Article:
• Join over 1.2 million students every month
  • Accelerate your learning by 29%
  • Unlimited access from just £6.99 per month

Show the Links Between Dada/Surrealism and Pop Art.

Extracts from this document...

Introduction

AN ESSAY TO SHOW THE LINKS BETWEEN DADA/SURREALISM AND POP ART. Art comes in a great variety. Different periods inspire different movements, reflected in the work of the artists. However some of these movements do have their linkages. By looking aspects such as stimulation and influences of these movements is seems clear to establish the fact that many periods are linked to each other, some more obviously than others. Surrealism and Dada were the first chronologically out of the two. The first movement dated to the years of World War 1. After the war art in France split up into two styles. Both of the styles were linked to different ideas of ideologies. The first was Purism. Purism was the movement which promoted the idea that we should 'return to order' in both art and society. This was reflected in the works of artists which used Purism in their work. Purism as a whole rejected the more extreme work of the abstraction of cubism. However, very controversially, the Purists work was actually closely related to Cubism, although it was distinctly clear that the Purists works were considerably closer to the actual form than the Cubists. ...read more.

Middle

In this century it also admired, and included in its exhibitions, works by the Italian Giorgio de Chirico, the Russian Marc Chagall, the Swiss Paul Klee, the French artists Marcel Duchamp and Francis Picabia, and the Spaniard Pablo Picasso, none of whom was ever a member of the Surrealist group. From 1924 the German Max Ernst, the Frenchman Jean Arp, and the American painter and photographer Man Ray were among its members. They were joined for a short time around 1925 by the Frenchman André Masson and the Spaniard Joan Miró, who remained members for some time but were too individualistic as painters to submit to the strong leadership of André Breton, who exercised final authority over the movement. (SEE PICTURE 1) Salvador Dalí's The Persistence of Memory (1931) ranks as one of the most famous paintings of the 20th century. A surrealist, Dalí referred to his work as "hand-painted dream photographs", and claimed that his imagery often came directly from his own dreams. The strange form in this painting's foreground, however, is based on an image from Hieronymus Bosch's The Garden of Earthly Delights (c. 1505-1510).Assemblages would be constructed from bizarre combinations of images and objects isolated from the origins of everyday life; elevated to the world of Surrealism. ...read more.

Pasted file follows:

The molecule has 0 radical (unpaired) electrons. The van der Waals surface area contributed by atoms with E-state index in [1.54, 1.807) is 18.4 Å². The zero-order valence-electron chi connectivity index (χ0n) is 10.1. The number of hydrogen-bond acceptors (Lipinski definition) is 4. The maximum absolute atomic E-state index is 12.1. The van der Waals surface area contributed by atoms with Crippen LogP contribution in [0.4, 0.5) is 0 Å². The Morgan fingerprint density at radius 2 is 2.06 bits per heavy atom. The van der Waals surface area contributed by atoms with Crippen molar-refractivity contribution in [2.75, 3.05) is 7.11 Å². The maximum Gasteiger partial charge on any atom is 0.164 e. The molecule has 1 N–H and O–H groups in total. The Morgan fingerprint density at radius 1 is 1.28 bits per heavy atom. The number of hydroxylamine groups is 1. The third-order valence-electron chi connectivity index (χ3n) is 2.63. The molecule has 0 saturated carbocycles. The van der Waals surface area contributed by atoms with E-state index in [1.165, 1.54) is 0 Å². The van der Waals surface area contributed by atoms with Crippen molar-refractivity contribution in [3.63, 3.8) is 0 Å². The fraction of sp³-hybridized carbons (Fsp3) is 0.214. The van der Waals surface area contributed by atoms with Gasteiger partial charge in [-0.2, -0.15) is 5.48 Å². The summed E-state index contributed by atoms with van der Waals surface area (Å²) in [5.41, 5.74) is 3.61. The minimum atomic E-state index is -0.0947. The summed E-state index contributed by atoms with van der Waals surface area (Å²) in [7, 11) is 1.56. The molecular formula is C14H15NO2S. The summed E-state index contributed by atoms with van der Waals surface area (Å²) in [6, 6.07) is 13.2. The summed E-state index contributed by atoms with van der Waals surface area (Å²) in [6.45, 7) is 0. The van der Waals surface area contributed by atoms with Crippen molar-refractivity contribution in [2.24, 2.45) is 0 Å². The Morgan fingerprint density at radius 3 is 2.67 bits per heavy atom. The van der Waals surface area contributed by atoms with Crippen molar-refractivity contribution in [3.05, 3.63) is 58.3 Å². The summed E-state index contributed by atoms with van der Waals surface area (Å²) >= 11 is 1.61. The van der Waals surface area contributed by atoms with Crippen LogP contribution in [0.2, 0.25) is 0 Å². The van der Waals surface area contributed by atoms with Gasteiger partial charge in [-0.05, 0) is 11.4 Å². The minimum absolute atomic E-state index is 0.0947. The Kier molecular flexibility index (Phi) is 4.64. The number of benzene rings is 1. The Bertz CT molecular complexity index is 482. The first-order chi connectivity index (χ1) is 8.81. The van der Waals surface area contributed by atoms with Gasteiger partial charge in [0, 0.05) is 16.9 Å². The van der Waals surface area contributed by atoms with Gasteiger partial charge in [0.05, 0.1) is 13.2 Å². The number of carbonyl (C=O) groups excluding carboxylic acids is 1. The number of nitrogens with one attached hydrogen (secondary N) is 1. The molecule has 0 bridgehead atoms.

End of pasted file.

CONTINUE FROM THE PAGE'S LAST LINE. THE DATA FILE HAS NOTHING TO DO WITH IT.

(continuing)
Conclusion

An idea can be inspires negatively for example ,to be inspired to change the way someone does something. Pop art was like this as the movement itself, however, began as a reaction against the Abstract Expressionist style of the 1940s and 1950s, which the Pop Artists considered over-intellectual, subjective, and divorced from reality. Adopting the aim of the American composer John Cage-to close the gap between life and art-Pop Artists embraced the environment of everyday life.Pop art was the inspiration of artists to take a different perspective on surrealism, to take a more random commercial and powerful approach. The greatest link between Pop Art and Surrealism/Dada is the aims of artists. Pop artists aimed to be impersonal-that is, to allow the viewer to respond directly to the object, rather than to the skill and personality of the artist. Surrealists aimed to create images inspired by the unconscious to unlock the unconscious. Both movements aimed to put meaning into their work by one way or another. To conclude art is to inspire and to be inspired. Ideas are recycled and regurgitated over and over again. Links are obvious between some movements and less with others. ...read more.